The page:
# It is also common to receive messages from the client and
  # broadcast to everyone in the current topic (chat_room:lobby).
  def handle_in("new_message", payload, socket) do
    broadcast socket, "new_message", payload
    {:noreply, socket}

  # Add authorization logic here as required.
  defp authorized?(_payload) do

We now have a bunch of boilerplate code that doesn’t look like much, but it will work without modification to hook up to a front end for our simple chat app. Let’s look a little closer at what the functions are doing.

First, let’s look at the join/3 function. def join("chat_room:lobby", payload, socket) do: it takes three arguments. The name of the channel, "chat_room:lobby", is so that this function is only called when the client is joining that specific channel. The second argument, payload is the request from the user; it can contain auth credentials, a message, anything the user wants.

Finally, it takes socket, which is the websocket connection. There’s a test, authorized?, which always returns true. Then, {:ok, socket} just returns a status and the websocket they are connecting to. join/3 always returns {:ok, socket} to allow all connections to the channel.

Once a user joins to a channel, then they can send messages to the channel and they’ll be received by one of the handle_in/3 messages. The first one just returns the payload sent by the user back to them.

The second one sends the payload to all the users subscribed to the channel. It’s this one that allows us to build out chat room with a little front end work. When we send a message to the chatroom, this function sends it back to you and to everyone else in the channel.

Handling the connections on Client-side

To make things easier, we’ll start by adding jQuery to our lib/chatter_web/templates/layout/app.html.eex:

<script src=""></script>
<script src="<%= Routes.static_path(@conn, "/js/app.js") %>"></script>

Phoenix comes packed with a simple javascript socket client, but it’s disabled by default. Go into your assets/js/app.js and uncomment the last line:

import socket from "./socket"

Go into your assets/js/socket.js and replace the generated code after the comment Now that you are connected, you can join channels with a topic:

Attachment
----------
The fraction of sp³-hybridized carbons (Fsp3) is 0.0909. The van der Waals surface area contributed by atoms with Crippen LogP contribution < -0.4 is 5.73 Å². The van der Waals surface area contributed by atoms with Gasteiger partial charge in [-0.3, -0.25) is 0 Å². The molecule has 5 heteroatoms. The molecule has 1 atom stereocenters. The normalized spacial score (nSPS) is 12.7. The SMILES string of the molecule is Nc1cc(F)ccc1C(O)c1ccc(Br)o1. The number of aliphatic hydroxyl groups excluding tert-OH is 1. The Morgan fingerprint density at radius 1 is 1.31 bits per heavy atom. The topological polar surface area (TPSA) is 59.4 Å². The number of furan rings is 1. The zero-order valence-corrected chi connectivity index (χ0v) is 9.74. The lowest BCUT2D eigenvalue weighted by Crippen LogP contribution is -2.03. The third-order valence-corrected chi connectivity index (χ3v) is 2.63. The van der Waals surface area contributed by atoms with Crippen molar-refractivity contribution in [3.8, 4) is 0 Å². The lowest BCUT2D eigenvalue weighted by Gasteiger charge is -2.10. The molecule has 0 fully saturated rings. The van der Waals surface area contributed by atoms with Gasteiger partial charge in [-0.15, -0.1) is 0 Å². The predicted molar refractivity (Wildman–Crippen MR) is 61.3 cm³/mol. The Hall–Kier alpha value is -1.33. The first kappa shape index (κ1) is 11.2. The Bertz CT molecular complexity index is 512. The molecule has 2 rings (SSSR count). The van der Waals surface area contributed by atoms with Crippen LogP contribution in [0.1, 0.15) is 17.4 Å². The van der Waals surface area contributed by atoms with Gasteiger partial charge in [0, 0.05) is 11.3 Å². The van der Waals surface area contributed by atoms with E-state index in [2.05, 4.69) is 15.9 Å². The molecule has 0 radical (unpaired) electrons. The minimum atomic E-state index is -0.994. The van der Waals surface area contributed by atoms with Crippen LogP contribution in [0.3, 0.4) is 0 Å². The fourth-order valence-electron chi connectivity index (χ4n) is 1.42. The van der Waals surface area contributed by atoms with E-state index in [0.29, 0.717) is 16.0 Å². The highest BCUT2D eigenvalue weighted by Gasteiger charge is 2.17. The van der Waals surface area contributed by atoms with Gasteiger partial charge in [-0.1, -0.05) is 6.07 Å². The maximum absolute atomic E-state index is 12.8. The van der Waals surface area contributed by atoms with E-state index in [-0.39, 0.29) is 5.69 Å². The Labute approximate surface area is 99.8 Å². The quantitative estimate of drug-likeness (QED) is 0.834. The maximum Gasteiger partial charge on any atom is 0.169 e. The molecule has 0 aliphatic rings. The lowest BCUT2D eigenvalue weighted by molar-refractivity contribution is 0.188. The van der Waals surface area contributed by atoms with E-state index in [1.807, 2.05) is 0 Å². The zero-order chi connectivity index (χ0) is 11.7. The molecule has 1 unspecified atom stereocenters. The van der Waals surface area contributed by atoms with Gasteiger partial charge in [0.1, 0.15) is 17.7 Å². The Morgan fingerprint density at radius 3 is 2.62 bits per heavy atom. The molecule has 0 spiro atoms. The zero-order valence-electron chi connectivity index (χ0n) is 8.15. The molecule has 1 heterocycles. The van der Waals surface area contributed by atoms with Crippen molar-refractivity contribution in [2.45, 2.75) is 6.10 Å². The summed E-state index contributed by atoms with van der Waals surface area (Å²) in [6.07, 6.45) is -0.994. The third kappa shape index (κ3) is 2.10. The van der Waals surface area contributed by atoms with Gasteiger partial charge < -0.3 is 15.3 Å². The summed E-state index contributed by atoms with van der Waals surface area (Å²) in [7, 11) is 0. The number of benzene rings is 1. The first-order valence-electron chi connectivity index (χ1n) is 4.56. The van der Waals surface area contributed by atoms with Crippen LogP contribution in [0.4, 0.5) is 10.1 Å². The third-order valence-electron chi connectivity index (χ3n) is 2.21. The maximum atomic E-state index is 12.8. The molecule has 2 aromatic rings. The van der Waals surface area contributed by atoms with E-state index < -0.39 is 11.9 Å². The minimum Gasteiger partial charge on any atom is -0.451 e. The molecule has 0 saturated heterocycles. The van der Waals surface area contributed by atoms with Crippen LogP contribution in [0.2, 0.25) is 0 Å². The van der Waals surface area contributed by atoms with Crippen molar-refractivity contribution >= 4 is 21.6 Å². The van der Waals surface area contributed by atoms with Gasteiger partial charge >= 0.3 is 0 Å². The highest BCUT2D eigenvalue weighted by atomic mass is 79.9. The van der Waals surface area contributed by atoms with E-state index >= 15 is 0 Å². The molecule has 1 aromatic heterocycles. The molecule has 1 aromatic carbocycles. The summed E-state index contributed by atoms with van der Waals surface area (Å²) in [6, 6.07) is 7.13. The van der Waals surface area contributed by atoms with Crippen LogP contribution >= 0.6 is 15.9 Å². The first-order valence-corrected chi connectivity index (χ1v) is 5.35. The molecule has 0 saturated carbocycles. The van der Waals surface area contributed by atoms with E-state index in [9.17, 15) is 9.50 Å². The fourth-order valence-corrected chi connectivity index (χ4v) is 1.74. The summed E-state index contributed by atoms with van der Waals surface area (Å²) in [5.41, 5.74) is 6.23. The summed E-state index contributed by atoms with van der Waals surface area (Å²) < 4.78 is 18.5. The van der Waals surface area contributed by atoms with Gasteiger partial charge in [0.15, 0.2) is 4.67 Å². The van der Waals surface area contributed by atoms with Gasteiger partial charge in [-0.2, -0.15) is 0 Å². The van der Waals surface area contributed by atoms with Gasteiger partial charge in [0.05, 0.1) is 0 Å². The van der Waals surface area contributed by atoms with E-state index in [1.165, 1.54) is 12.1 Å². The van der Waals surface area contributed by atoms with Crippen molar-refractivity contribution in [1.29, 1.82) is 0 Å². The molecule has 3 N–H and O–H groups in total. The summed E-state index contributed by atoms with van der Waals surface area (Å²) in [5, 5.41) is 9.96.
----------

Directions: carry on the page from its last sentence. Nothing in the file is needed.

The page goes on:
let channel ='chat_room:lobby', {});
let list = $('#message-list');
let message = $('#message');
let name = $('#name');

message.on('keypress', event => {
  if (event.keyCode == 13) {
    channel.push('new_message', {name: name.val(), message: message.val()});

channel.on('new_message', payload => {
  list.append(`<b>${ || 'Anonymous'}:</b> ${payload.message}<br>`);
  list.prop({scrollTop: list.prop('scrollHeight')});

  .receive('ok', resp => {
    console.log('Joined successfully', resp);
  .receive('error', resp => {
    console.log('Unable to join', resp);

export default socket;"chat_room:lobby", {}) sends the join request to the server, and the server sends the message back to the client.

Here, we listen for a keypress event on the message text field. Whenever the user enters a message, it’s pushed on the channel and the text field is cleared. When there’s an incoming message on the channel, it’s appended to the div we previously created and scrolled to the bottom.

Creating the View

Now we have to write the markup and CSS for our chat app. Open lib/chatter_web/templates/page/index.html.eex, and replace its contents with:

<div id='message-list' class='row'>

<div class='row form-group'>
  <div class='col-md-3'>
    <input type='text' id='name' class='form-control' placeholder='Name' />
  <div class='col-md-9'>
    <input type='text' id='message' class='form-control' placeholder='Message' />

We’ve created an empty div that will list all chat messages and two text fields (one for the user’s name and one for the message).

Now open assets/css/app.css and paste this at the end:

#message-list {
  border: 1px solid #777;
  height: 400px;
  padding: 10px;
  overflow: scroll;
  margin-bottom: 50px;